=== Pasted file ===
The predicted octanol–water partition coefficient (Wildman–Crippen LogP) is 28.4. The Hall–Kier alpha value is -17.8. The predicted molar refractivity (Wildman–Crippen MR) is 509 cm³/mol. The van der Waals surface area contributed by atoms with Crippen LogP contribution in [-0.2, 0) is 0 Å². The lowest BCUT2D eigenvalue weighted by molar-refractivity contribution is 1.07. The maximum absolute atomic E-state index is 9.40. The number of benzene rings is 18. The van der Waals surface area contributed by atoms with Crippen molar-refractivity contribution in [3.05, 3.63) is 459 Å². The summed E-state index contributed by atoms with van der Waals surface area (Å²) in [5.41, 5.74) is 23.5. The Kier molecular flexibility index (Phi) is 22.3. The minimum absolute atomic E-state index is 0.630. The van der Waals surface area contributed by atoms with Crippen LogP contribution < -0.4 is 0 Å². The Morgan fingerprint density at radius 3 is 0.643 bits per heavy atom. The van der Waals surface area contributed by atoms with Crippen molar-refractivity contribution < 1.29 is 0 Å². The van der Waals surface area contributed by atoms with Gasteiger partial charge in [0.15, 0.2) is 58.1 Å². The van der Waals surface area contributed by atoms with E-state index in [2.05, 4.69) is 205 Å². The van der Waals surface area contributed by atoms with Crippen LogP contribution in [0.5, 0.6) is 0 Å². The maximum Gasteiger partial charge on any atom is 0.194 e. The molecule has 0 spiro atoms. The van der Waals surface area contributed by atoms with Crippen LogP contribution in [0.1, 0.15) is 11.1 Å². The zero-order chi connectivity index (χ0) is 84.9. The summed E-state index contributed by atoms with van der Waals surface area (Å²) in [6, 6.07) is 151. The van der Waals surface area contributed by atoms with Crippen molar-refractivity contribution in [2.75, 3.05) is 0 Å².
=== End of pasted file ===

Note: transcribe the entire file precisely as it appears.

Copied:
The predicted octanol–water partition coefficient (Wildman–Crippen LogP) is 28.4. The Hall–Kier alpha value is -17.8. The predicted molar refractivity (Wildman–Crippen MR) is 509 cm³/mol. The van der Waals surface area contributed by atoms with Crippen LogP contribution in [-0.2, 0) is 0 Å². The lowest BCUT2D eigenvalue weighted by molar-refractivity contribution is 1.07. The maximum absolute atomic E-state index is 9.40. The number of benzene rings is 18. The van der Waals surface area contributed by atoms with Crippen molar-refractivity contribution in [3.05, 3.63) is 459 Å². The summed E-state index contributed by atoms with van der Waals surface area (Å²) in [5.41, 5.74) is 23.5. The Kier molecular flexibility index (Phi) is 22.3. The minimum absolute atomic E-state index is 0.630. The van der Waals surface area contributed by atoms with Crippen LogP contribution < -0.4 is 0 Å². The Morgan fingerprint density at radius 3 is 0.643 bits per heavy atom. The van der Waals surface area contributed by atoms with Crippen molar-refractivity contribution < 1.29 is 0 Å². The van der Waals surface area contributed by atoms with Gasteiger partial charge in [0.15, 0.2) is 58.1 Å². The van der Waals surface area contributed by atoms with E-state index in [2.05, 4.69) is 205 Å². The van der Waals surface area contributed by atoms with Crippen LogP contribution in [0.5, 0.6) is 0 Å². The maximum Gasteiger partial charge on any atom is 0.194 e. The molecule has 0 spiro atoms. The van der Waals surface area contributed by atoms with Crippen LogP contribution in [0.1, 0.15) is 11.1 Å². The zero-order chi connectivity index (χ0) is 84.9. The summed E-state index contributed by atoms with van der Waals surface area (Å²) in [6, 6.07) is 151. The van der Waals surface area contributed by atoms with Crippen molar-refractivity contribution in [2.75, 3.05) is 0 Å².